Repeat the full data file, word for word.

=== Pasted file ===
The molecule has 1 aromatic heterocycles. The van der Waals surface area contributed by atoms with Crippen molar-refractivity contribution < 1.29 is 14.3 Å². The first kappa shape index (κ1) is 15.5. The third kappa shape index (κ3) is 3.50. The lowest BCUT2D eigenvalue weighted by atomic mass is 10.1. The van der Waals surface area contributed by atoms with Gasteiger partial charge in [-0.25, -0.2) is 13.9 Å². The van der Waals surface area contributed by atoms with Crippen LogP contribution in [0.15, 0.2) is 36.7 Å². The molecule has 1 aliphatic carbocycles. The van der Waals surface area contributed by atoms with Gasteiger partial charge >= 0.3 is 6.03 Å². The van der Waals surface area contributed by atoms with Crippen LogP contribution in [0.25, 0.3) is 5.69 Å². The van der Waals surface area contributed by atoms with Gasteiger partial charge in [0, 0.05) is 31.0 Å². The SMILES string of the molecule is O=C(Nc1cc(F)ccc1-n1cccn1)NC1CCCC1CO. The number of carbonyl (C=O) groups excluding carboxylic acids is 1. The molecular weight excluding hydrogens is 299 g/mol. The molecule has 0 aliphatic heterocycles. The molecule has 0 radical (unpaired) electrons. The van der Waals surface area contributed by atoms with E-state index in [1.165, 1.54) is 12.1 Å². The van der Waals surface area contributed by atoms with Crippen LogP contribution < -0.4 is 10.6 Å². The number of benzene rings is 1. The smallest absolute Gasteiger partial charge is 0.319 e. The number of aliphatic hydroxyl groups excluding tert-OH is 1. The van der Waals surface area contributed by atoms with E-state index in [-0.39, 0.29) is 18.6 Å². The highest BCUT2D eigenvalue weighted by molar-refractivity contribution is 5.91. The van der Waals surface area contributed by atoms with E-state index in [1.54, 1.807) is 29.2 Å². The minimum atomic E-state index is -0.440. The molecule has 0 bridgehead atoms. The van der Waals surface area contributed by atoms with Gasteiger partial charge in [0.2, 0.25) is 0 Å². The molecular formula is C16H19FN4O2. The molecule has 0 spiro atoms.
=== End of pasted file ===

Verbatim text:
The molecule has 1 aromatic heterocycles. The van der Waals surface area contributed by atoms with Crippen molar-refractivity contribution < 1.29 is 14.3 Å². The first kappa shape index (κ1) is 15.5. The third kappa shape index (κ3) is 3.50. The lowest BCUT2D eigenvalue weighted by atomic mass is 10.1. The van der Waals surface area contributed by atoms with Gasteiger partial charge in [-0.25, -0.2) is 13.9 Å². The van der Waals surface area contributed by atoms with Crippen LogP contribution in [0.15, 0.2) is 36.7 Å². The molecule has 1 aliphatic carbocycles. The van der Waals surface area contributed by atoms with Gasteiger partial charge >= 0.3 is 6.03 Å². The van der Waals surface area contributed by atoms with Crippen LogP contribution in [0.25, 0.3) is 5.69 Å². The van der Waals surface area contributed by atoms with Gasteiger partial charge in [0, 0.05) is 31.0 Å². The SMILES string of the molecule is O=C(Nc1cc(F)ccc1-n1cccn1)NC1CCCC1CO. The number of carbonyl (C=O) groups excluding carboxylic acids is 1. The molecular weight excluding hydrogens is 299 g/mol. The molecule has 0 aliphatic heterocycles. The molecule has 0 radical (unpaired) electrons. The van der Waals surface area contributed by atoms with E-state index in [1.165, 1.54) is 12.1 Å². The van der Waals surface area contributed by atoms with Crippen LogP contribution < -0.4 is 10.6 Å². The number of benzene rings is 1. The smallest absolute Gasteiger partial charge is 0.319 e. The number of aliphatic hydroxyl groups excluding tert-OH is 1. The van der Waals surface area contributed by atoms with E-state index in [-0.39, 0.29) is 18.6 Å². The highest BCUT2D eigenvalue weighted by molar-refractivity contribution is 5.91. The van der Waals surface area contributed by atoms with E-state index in [1.54, 1.807) is 29.2 Å². The minimum atomic E-state index is -0.440. The molecule has 0 bridgehead atoms. The van der Waals surface area contributed by atoms with Gasteiger partial charge in [0.2, 0.25) is 0 Å². The molecular formula is C16H19FN4O2. The molecule has 0 spiro atoms.